Cruise Ship Companies Getting Strict About Safety Drill After Costa Concordia Disaster

Cruise ships are finally showing improvements in their safety measures since the Costa Concordia disaster, as can be seen in an article published earlier today in USA today titled “Elderly cruiser kicked off Seabourn ship for skipping drill.”

An 84-year- old woman, along with her 90-year-old husband, was kicked off the Seabourn Sojourn this week. The woman refused to attend the mandatory safety drill that begins at the start of each cruise. According to the article, this was the second leg of a three-part trip for the couple, who had already attended a safety drill on the earlier part of the trip. The husband attended the drill but the wife claimed she was not feeling well.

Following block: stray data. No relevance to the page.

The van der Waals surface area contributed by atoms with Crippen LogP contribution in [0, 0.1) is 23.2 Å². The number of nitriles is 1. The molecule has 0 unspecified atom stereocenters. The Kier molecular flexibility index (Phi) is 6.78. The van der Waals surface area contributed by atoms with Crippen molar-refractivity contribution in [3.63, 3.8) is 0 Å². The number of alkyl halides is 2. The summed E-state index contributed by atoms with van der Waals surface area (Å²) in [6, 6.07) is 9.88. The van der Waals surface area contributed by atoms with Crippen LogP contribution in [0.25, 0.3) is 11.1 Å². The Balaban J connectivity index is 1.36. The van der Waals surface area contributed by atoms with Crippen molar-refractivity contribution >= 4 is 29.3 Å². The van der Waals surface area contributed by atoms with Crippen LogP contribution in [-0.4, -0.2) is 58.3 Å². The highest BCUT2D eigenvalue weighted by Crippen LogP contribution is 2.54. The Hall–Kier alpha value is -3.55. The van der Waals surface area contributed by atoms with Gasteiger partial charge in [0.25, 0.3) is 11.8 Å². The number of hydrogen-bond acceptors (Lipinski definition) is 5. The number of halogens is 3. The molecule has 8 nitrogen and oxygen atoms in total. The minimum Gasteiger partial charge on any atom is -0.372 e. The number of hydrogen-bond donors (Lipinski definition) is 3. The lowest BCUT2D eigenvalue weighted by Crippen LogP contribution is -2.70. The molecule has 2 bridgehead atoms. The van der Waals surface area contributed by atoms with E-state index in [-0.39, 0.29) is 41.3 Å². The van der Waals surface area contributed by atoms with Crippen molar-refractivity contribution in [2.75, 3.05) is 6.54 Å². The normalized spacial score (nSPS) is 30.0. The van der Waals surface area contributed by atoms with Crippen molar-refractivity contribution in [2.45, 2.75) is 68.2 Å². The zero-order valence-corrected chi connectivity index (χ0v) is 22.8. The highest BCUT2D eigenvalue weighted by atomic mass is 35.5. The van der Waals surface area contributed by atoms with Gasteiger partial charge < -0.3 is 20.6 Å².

This was not the first incident reflecting stricter cruise ship policies. At the end of January, Holland America kicked a passenger off its ship for the same reason. The stricter policies follow the Costa Concordia disaster. On that ship, there were almost 700 passengers who had not attended a safety drill practice. Thirty two deaths occurred as result of the capsizing of the cruise ship.

As stated in the USA today article, “under rules established by the International Maritime Organization, a United Nations agency, passenger ships must hold passenger safety drills within 24 hours of embarkation. After the accident, major cruise lines around the world announced they always will hold safety drills immediately after embarkation before ships set sail.” Before the Costa Concordia, some companies waited until after the ship already starting the cruise, as was the case with Costa cruises and the Concordia.

Our Miami based maritime lawyers assist crew and passengers who have been harmed at sea.